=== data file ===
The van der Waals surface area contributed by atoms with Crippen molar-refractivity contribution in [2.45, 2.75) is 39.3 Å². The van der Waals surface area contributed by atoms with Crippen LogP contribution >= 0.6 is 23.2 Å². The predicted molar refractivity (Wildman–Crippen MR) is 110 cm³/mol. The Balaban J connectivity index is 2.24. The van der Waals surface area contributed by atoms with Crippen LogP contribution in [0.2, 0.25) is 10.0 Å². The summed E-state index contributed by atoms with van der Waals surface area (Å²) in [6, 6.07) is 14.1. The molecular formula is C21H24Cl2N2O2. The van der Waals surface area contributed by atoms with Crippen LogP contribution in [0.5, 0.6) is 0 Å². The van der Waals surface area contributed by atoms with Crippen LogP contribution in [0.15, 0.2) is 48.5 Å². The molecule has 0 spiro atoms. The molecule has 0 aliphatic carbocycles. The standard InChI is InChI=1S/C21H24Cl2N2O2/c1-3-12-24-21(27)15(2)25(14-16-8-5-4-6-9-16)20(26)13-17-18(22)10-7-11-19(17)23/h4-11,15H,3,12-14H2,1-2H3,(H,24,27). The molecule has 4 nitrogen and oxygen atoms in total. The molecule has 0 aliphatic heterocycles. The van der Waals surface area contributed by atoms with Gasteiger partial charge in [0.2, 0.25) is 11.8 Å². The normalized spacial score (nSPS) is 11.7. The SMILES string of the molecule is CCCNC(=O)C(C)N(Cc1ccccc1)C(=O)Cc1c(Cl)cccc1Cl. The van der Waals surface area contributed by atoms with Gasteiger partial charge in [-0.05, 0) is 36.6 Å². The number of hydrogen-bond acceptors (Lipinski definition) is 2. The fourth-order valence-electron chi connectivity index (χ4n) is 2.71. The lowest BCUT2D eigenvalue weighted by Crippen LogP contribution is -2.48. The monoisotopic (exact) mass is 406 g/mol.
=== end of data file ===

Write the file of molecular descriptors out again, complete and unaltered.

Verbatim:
The van der Waals surface area contributed by atoms with Crippen molar-refractivity contribution in [2.45, 2.75) is 39.3 Å². The van der Waals surface area contributed by atoms with Crippen LogP contribution >= 0.6 is 23.2 Å². The predicted molar refractivity (Wildman–Crippen MR) is 110 cm³/mol. The Balaban J connectivity index is 2.24. The van der Waals surface area contributed by atoms with Crippen LogP contribution in [0.2, 0.25) is 10.0 Å². The summed E-state index contributed by atoms with van der Waals surface area (Å²) in [6, 6.07) is 14.1. The molecular formula is C21H24Cl2N2O2. The van der Waals surface area contributed by atoms with Crippen LogP contribution in [0.5, 0.6) is 0 Å². The van der Waals surface area contributed by atoms with Crippen LogP contribution in [0.15, 0.2) is 48.5 Å². The molecule has 0 spiro atoms. The molecule has 0 aliphatic carbocycles. The standard InChI is InChI=1S/C21H24Cl2N2O2/c1-3-12-24-21(27)15(2)25(14-16-8-5-4-6-9-16)20(26)13-17-18(22)10-7-11-19(17)23/h4-11,15H,3,12-14H2,1-2H3,(H,24,27). The molecule has 4 nitrogen and oxygen atoms in total. The molecule has 0 aliphatic heterocycles. The van der Waals surface area contributed by atoms with Gasteiger partial charge in [0.2, 0.25) is 11.8 Å². The normalized spacial score (nSPS) is 11.7. The SMILES string of the molecule is CCCNC(=O)C(C)N(Cc1ccccc1)C(=O)Cc1c(Cl)cccc1Cl. The van der Waals surface area contributed by atoms with Gasteiger partial charge in [-0.05, 0) is 36.6 Å². The number of hydrogen-bond acceptors (Lipinski definition) is 2. The fourth-order valence-electron chi connectivity index (χ4n) is 2.71. The lowest BCUT2D eigenvalue weighted by Crippen LogP contribution is -2.48. The monoisotopic (exact) mass is 406 g/mol.